Contactless card limit to rise in October
Banks have announced that the spending limit for contactless cards will rise to £100 from 15 October.
The maximum amount was raised from £30 to the current level of £45 at the beginning of the pandemic. Plans to increase it further were announced in the Budget.
Tap-and-go technology currently accounts for nearly two-thirds of all debit card transactions.
However, academics warn that increasing the limit could lead to an increase in crime.
In 2007, when contactless payments were first introduced, payments had a transaction limit of just £10. Cards subsequently became commonly used in place of small change for groceries, snacks, and newspapers.
The limit was increased to £20 in 2012, and then again to £30 in 2015.
To reduce contact between customers and staff during the pandemic, shoppers were urged to use contactless payments in many shops to avoid cash withdrawals.
The government and the industry quickly increased the limit to £45, and then announced plans to increase further to £100. According to banks, this will enable people to pay without requiring a PIN when filling up their cars with petrol, or for their weekly food shops.
However, retailers will need to wait for the new limit to be implemented due to the large number of terminals that must be upgraded in order to accept the new limit.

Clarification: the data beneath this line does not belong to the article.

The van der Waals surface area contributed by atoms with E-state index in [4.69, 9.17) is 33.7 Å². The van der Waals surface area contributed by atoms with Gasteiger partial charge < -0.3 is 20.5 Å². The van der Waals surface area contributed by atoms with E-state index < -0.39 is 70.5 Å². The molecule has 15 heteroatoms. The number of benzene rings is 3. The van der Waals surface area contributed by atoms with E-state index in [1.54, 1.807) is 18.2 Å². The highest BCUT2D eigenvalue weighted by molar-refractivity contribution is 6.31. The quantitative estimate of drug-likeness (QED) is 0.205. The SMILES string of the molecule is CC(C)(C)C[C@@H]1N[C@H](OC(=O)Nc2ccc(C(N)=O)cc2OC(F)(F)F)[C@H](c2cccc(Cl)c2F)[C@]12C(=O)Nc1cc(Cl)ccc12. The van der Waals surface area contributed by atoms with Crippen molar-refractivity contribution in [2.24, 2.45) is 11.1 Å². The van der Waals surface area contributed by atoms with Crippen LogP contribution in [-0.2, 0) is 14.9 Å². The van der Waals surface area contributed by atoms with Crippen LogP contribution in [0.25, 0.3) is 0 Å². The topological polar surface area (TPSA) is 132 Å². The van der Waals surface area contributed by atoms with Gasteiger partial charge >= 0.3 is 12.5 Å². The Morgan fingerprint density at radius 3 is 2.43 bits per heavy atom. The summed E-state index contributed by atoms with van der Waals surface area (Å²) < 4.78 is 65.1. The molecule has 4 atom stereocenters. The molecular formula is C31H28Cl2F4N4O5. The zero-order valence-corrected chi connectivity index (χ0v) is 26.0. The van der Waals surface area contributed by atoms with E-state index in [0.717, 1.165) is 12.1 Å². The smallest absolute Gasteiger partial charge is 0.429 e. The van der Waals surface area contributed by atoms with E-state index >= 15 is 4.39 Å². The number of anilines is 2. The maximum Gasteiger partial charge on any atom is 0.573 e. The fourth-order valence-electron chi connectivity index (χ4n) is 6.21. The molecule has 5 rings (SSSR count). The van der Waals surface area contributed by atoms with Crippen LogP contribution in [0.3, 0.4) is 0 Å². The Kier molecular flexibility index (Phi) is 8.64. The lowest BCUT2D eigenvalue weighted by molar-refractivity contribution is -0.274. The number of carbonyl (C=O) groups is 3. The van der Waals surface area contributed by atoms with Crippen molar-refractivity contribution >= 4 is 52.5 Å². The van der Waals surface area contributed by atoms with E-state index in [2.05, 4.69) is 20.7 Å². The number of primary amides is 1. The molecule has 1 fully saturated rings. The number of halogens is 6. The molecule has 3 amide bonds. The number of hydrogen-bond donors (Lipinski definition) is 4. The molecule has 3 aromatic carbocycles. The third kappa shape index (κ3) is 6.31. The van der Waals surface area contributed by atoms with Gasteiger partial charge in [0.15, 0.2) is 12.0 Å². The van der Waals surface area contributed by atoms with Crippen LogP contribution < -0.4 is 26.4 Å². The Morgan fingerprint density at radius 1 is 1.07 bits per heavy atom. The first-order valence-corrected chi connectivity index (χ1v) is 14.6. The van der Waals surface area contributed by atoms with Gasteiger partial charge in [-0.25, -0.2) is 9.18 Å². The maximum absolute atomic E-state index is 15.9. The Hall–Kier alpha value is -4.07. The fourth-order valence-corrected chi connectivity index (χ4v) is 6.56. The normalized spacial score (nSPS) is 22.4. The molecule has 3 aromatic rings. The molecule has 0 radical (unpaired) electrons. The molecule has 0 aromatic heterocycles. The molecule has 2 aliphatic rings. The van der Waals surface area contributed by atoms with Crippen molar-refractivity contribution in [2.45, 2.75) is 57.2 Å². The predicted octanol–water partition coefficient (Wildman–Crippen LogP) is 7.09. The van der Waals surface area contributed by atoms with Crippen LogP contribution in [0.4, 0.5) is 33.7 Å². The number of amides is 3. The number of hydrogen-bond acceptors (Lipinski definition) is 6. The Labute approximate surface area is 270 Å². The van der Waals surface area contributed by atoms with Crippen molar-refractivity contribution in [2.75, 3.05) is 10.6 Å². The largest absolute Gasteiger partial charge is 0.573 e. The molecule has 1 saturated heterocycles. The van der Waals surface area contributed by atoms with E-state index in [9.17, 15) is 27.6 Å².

Rishi Sunak, Chancellor of the Exchequer, said: "Increasing the contactless limit will make it easier than ever to pay safely and securely. As people get back to the High Street, millions of payments will be made simpler, providing a welcome boost for retailers and shoppers."
However, there are fears that criminals will be tempted to increase their efforts to steal cards as a result of the limit increase.
A report carried out on behalf of UCL's Jill Dando Institute of Security and Crime Science said that debit and credit cards were now "hot property" for fraudsters.
"Raising the contactless card limit to £100 would likely make card theft more attractive, increasing a broad range of acquisitive crimes including snatch theft of wallets and purses, hold-up robberies, and home and vehicle break-ins to find cards that can be used fraudulently," said the report.
"Past experience suggests it could attract new cohorts of teen criminals who are more likely to progress to extended criminal careers, with implications for longer term crime rates."